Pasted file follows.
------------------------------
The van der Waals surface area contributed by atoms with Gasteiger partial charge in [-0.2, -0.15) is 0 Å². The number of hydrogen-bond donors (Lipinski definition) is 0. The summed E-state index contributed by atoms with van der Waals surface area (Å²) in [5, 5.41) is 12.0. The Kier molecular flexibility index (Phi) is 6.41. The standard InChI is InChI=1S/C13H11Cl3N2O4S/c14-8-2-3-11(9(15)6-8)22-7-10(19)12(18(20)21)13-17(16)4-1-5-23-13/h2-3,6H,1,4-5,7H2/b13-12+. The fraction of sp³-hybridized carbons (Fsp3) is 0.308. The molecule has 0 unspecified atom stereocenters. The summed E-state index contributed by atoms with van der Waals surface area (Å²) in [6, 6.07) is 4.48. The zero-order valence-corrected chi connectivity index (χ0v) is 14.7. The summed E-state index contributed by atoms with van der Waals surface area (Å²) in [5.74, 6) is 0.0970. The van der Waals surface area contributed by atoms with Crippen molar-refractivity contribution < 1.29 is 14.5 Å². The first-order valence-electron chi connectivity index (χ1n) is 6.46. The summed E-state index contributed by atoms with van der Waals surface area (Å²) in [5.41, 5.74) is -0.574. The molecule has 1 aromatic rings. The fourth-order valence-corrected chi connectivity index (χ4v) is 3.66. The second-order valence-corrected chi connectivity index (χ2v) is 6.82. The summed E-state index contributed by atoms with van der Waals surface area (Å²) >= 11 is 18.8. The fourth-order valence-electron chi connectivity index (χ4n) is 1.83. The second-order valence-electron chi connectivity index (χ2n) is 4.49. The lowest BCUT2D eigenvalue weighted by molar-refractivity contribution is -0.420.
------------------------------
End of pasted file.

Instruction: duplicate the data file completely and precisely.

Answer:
The van der Waals surface area contributed by atoms with Gasteiger partial charge in [-0.2, -0.15) is 0 Å². The number of hydrogen-bond donors (Lipinski definition) is 0. The summed E-state index contributed by atoms with van der Waals surface area (Å²) in [5, 5.41) is 12.0. The Kier molecular flexibility index (Phi) is 6.41. The standard InChI is InChI=1S/C13H11Cl3N2O4S/c14-8-2-3-11(9(15)6-8)22-7-10(19)12(18(20)21)13-17(16)4-1-5-23-13/h2-3,6H,1,4-5,7H2/b13-12+. The fraction of sp³-hybridized carbons (Fsp3) is 0.308. The molecule has 0 unspecified atom stereocenters. The summed E-state index contributed by atoms with van der Waals surface area (Å²) in [6, 6.07) is 4.48. The zero-order valence-corrected chi connectivity index (χ0v) is 14.7. The summed E-state index contributed by atoms with van der Waals surface area (Å²) in [5.74, 6) is 0.0970. The van der Waals surface area contributed by atoms with Crippen molar-refractivity contribution < 1.29 is 14.5 Å². The first-order valence-electron chi connectivity index (χ1n) is 6.46. The summed E-state index contributed by atoms with van der Waals surface area (Å²) in [5.41, 5.74) is -0.574. The molecule has 1 aromatic rings. The fourth-order valence-corrected chi connectivity index (χ4v) is 3.66. The second-order valence-corrected chi connectivity index (χ2v) is 6.82. The summed E-state index contributed by atoms with van der Waals surface area (Å²) >= 11 is 18.8. The fourth-order valence-electron chi connectivity index (χ4n) is 1.83. The second-order valence-electron chi connectivity index (χ2n) is 4.49. The lowest BCUT2D eigenvalue weighted by molar-refractivity contribution is -0.420.